Or would you not mind at all if your neighbor held slaves, if it were legal, because that’s not your business?

    • Martin, I don’t know who you’re arguing with.  You wrote my name, but you seem to not know where I stand.  This post is about what could happen, not the way I want the world to be.  And you seem to be under the mistaken impression that I am pro-choice.

      Anyway, about this question specifically:
      But if we should, by some chance, wind up with a faction of slave states and a faction of non-slave states, won’t that be an invitation for civil war?
      I highly doubt it.  Right now, anyone with even the slightest pro-life leaning already has reason to be dissatisfied with the government, so any state that wants a pro-life policy already has reason to part ways with the federal government.  That would be less likely to be the case if every state was able to make its own policies.

      Or would you not mind at all if your neighbor held slaves, if it were legal, because that’s not your business?
      Damon Linker discussed that very point in his post.

  • I disagree on the end result – removing RvW from the national discourse helps republicans more than it hurts…  this is a net gender win for democrats right now because I know women who vote D because of this issue alone.  Removing it from the national stage also sets the stage to frame the debate as it should be framed: ‘Abortion as a medical procedure should be safe. As noted rape, incest, and most importantly the safety of the women take priority.  Our candidates are certainly against forcing or encouraging abortions on anyone, support alternatives such as adoption, and think anyone contemplating one should be counseled on the decision but ultimately the law and morality indicate that its to be their decision.  ‘  – Being able to reframe the debate in that context would be a net win for national republicans not a loss – there are plenty of other social issues that republicans can use to motivate the base.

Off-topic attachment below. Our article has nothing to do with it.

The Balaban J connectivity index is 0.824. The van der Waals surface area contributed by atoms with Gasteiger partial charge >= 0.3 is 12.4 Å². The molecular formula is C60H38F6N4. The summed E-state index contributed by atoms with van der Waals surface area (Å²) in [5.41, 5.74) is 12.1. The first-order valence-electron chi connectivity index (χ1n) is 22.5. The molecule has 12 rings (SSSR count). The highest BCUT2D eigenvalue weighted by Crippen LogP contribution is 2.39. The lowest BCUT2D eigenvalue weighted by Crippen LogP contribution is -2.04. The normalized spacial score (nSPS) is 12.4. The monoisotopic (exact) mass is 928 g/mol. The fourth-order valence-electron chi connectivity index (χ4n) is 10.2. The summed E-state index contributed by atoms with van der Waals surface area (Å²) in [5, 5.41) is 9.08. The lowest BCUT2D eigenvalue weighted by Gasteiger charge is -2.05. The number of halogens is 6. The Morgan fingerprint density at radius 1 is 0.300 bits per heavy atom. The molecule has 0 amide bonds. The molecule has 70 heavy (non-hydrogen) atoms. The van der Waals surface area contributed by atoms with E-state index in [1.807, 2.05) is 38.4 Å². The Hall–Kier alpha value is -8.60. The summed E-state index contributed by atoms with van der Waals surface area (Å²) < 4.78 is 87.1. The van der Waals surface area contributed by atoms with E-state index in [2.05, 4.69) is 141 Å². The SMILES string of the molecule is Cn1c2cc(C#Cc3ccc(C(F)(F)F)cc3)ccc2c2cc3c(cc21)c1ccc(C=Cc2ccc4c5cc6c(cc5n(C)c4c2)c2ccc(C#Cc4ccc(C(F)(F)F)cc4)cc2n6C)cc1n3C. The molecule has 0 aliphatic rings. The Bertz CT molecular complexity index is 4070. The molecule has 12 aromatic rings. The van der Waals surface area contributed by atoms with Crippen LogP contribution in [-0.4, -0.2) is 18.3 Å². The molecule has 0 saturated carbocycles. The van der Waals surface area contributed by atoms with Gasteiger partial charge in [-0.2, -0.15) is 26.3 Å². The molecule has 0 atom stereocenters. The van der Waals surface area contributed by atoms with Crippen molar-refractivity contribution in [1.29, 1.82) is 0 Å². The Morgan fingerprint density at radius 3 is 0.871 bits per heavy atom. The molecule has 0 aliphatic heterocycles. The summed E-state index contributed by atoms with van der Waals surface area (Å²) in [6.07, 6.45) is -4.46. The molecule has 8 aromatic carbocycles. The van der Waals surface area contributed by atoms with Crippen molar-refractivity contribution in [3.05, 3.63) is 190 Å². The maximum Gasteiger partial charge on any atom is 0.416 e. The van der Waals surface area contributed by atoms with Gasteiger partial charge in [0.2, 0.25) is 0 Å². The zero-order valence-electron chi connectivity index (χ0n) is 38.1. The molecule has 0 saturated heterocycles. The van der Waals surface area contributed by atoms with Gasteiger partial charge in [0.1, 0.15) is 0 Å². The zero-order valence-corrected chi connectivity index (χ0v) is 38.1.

• [Abortion] is a net gender win for democrats right now because I know women who vote D because of this issue alone.
      Anecdotes are nice, but data are better.  People vote for both parties based largely or entirely based on this one issue.